Mitochondrial DNA haplotype & response to placental restriction in sheep
This honours project in animal science aims to determine effects of mitochondrial DNA haplotype on extent and response to placental restriction in sheep.
Mitochondrial DNA (mtDNA) is maternally inherited and contains essential genes for cellular energy production, cell signalling and growth and development. Based on its major function in metabolism, mitochondrial DNA sequence variation has been associated with a range of metabolic parameters and disorders, including type 2 diabetes.
We have previously established a reference mitochondrial genome for sheep and subsequently demonstrated that domestic sheep show 5 major mtDNA variants or haplotypes that are not breed-specific (Hiendleder et al. 1998, J Mol Evol 47:441-8; Meadows et al. 2011, Heredity 106:700-6).
Individuals who grew poorly before birth are at increased risk of diabetes, partly because they have reduced insulin sensitivity compared to individuals who were of normal size at birth.
In this project, we are exploring whether sheep with different mtDNA haplotypes respond differently to experimentally induced placental and thus fetal growth restriction and whether these growth-restricted individuals differ in level of insulin sensitivity and glucose control.
This experiment is expected to provide basic non-mendelian genetic information for livestock production and human health alike.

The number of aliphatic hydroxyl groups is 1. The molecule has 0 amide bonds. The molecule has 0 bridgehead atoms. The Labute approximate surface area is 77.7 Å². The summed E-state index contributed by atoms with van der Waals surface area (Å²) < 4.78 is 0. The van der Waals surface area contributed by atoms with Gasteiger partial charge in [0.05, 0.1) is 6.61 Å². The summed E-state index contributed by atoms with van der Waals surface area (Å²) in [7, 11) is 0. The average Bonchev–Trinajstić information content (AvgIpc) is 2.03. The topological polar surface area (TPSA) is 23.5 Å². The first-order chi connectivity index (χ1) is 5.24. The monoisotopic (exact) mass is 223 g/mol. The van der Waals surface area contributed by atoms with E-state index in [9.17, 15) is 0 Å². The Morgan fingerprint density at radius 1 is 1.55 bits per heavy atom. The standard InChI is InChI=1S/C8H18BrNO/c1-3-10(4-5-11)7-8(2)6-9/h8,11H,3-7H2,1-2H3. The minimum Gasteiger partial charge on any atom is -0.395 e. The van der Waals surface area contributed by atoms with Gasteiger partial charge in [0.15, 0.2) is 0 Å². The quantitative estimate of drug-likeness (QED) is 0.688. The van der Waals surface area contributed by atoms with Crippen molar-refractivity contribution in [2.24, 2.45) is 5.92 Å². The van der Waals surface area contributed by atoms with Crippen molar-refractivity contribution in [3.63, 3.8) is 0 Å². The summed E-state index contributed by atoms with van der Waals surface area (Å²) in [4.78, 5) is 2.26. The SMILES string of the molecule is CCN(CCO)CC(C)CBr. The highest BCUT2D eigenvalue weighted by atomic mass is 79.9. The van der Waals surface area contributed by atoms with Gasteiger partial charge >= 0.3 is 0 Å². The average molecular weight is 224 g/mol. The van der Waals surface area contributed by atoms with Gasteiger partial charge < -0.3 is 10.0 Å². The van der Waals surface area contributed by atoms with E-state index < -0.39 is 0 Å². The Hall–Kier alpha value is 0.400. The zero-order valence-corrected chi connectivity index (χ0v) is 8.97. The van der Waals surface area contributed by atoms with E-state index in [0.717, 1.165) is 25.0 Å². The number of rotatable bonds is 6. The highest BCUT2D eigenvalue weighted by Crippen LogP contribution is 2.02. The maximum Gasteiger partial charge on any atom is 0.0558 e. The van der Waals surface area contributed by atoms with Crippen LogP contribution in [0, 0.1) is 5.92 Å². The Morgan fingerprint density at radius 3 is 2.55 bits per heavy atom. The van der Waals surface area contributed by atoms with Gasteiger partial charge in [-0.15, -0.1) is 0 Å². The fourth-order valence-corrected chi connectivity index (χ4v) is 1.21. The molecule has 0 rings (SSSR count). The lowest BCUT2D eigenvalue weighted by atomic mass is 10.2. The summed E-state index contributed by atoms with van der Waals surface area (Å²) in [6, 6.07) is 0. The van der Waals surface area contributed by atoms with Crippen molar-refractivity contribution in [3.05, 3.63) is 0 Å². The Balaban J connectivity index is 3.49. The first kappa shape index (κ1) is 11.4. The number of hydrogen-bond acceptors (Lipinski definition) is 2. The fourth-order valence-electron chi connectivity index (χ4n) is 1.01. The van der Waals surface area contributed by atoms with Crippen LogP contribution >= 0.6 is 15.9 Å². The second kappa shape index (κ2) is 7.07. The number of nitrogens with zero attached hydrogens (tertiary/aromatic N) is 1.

You will extract total cellular DNA from frozen tissues and assign animals with a full phenotypic record (e.g., birthweight, postnatal growth performance, insulin sensitivity) to mtDNA haplotype groups by RFLP analyses and/or DNA sequencing.
Haplotype information will be used to test for mtDNA effects on phenotype in statistical models using SPSS and/or SAS.
Choose this project and you will be eligible to apply for the JR Barker Scholarship.
Study animal and veterinary bioscience
We focus on identification of non-mendelian genetic and epigenetic components in the molecular architecture of quantitative traits. We uncover novel epigenetic and genetic effects on prenatal growth and their interactions with environmental factors.
This allows us to identify and to develop new (epi)genetic markers and approaches to achieve optimal programming outcomes at birth that impact on postnatal health and performance.